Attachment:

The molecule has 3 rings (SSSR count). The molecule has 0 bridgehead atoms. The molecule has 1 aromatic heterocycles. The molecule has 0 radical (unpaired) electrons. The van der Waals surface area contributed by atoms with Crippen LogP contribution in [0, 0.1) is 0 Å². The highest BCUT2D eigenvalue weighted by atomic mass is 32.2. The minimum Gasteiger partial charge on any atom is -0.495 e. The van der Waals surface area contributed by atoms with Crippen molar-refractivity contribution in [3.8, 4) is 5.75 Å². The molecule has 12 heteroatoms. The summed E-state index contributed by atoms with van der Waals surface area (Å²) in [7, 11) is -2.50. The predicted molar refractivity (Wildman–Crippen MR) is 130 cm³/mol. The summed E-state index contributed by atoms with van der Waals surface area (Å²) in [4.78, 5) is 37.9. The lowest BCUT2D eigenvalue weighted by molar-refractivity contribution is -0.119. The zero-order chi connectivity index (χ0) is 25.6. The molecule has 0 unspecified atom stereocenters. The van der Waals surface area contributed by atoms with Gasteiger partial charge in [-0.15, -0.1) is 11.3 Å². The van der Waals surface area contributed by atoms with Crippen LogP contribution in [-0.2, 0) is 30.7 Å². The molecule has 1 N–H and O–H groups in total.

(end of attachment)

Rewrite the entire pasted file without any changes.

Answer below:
The molecule has 3 rings (SSSR count). The molecule has 0 bridgehead atoms. The molecule has 1 aromatic heterocycles. The molecule has 0 radical (unpaired) electrons. The van der Waals surface area contributed by atoms with Crippen LogP contribution in [0, 0.1) is 0 Å². The highest BCUT2D eigenvalue weighted by atomic mass is 32.2. The minimum Gasteiger partial charge on any atom is -0.495 e. The van der Waals surface area contributed by atoms with Crippen molar-refractivity contribution in [3.8, 4) is 5.75 Å². The molecule has 12 heteroatoms. The summed E-state index contributed by atoms with van der Waals surface area (Å²) in [7, 11) is -2.50. The predicted molar refractivity (Wildman–Crippen MR) is 130 cm³/mol. The summed E-state index contributed by atoms with van der Waals surface area (Å²) in [4.78, 5) is 37.9. The lowest BCUT2D eigenvalue weighted by molar-refractivity contribution is -0.119. The zero-order chi connectivity index (χ0) is 25.6. The molecule has 0 unspecified atom stereocenters. The van der Waals surface area contributed by atoms with Gasteiger partial charge in [-0.15, -0.1) is 11.3 Å². The van der Waals surface area contributed by atoms with Crippen LogP contribution in [-0.2, 0) is 30.7 Å². The molecule has 1 N–H and O–H groups in total.